The Muslim Brotherhood, one of the Arab world’s oldest Islamist movements and Egypt’s largest opposition group, is well placed to play a prominent role as President Hosni Mubarak’s rule teeters on the brink of collapse.
The following is a guest contribution. Reuters is not responsible for the content and the views expressed are the authors’ alone. Jonathan Wright is a longtime Reuters correspondent in the Middle East who is now a translator and blogger based in Cairo.
Rachid Ghannouchi, the head of Tunisia’s main Islamist Ennahda movement returns on Sunday to the country from which he was exiled 22 years ago.
(Photo: Sheikh Rachid Ghannouchi (C, with red scarf) is welcomed by supporters upon his arrival in Tunis January 30, 2011/Louafi Larbi)
(Photo: Shadows of protesters on the Tunisian flag, in Tunis January 15, 2011/Zohra Bensemra)
For years they were jailed or exiled. They were excluded from elections, banned from politics, and played no visible role in Tunisia’s Jasmine Revolution. But in the brave new world of multi-party politics, moderate Islamists could attract more followers than their secular rivals like to admit.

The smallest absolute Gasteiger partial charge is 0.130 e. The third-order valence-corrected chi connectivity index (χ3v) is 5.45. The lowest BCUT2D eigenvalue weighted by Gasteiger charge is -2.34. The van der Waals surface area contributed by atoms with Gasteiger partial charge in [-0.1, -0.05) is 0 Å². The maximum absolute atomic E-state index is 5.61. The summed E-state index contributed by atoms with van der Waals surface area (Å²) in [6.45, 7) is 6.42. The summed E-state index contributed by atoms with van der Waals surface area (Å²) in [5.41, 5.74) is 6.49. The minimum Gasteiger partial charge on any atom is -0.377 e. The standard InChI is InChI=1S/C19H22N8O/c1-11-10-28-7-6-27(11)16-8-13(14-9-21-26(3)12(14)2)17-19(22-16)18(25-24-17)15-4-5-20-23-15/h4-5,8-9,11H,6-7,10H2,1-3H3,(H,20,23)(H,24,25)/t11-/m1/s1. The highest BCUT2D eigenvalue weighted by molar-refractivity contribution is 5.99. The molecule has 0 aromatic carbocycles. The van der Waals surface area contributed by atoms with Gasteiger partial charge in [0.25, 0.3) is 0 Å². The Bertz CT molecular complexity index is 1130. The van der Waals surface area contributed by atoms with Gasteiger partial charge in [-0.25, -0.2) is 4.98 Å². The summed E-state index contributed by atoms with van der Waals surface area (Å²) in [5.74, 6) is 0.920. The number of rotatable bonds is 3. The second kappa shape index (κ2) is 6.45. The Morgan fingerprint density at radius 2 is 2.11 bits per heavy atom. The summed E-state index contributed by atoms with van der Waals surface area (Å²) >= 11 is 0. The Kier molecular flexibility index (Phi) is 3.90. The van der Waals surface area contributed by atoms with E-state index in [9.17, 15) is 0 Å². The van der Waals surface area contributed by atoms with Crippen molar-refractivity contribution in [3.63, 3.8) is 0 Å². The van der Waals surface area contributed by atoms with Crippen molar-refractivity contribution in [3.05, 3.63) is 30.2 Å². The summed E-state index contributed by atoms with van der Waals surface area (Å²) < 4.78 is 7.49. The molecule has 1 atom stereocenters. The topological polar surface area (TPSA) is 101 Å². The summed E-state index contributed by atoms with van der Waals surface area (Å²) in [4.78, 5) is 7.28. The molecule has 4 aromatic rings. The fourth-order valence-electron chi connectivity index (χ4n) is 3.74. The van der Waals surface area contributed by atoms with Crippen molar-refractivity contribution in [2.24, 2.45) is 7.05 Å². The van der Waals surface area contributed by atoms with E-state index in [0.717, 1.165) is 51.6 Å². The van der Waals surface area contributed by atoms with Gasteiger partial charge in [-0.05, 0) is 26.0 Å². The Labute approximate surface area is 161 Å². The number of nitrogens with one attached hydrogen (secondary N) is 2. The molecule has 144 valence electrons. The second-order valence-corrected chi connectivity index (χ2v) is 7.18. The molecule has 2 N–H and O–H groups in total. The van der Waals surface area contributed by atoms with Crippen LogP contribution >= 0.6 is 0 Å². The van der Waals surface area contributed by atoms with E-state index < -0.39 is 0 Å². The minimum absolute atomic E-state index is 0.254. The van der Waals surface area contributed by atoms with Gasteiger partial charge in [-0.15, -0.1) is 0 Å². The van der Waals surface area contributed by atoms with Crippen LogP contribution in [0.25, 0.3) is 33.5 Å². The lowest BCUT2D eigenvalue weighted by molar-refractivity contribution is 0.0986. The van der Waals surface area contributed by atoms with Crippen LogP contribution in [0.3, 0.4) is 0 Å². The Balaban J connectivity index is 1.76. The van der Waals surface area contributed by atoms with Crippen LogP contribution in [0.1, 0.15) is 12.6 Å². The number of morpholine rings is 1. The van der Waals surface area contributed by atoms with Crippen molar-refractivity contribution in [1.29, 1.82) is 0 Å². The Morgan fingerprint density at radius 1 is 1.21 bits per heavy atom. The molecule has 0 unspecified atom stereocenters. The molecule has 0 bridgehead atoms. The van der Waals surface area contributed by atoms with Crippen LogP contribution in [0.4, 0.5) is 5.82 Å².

(Photo: Tunisian protester with political demands on a banner that reads
“No to a government born of corruption” “Ben Ali is in Saudi Arabia and the government is the same (hasn’t changed)” in Arabic and “RCD, clear out!” in French. The RCD is the party of former president Zine al-Abidine Ben Ali. In Tunis January 18, 2011/Zohra Bensemra)
The absence of Islamist slogans from Tunisia’s pro-democracy revolt punches a hole in the argument of many Arab autocrats that they are the bulwark stopping religious radicals sweeping to power.
(Photo: Protesters in Tunis January 14, 2011/Zohra Bensemra)
The leader of a banned Tunisian Islamist movement has said he would return in the next few days from exile in London after Zine al-Abidine Ben Ali, who ran the country for 23 years, was forced out.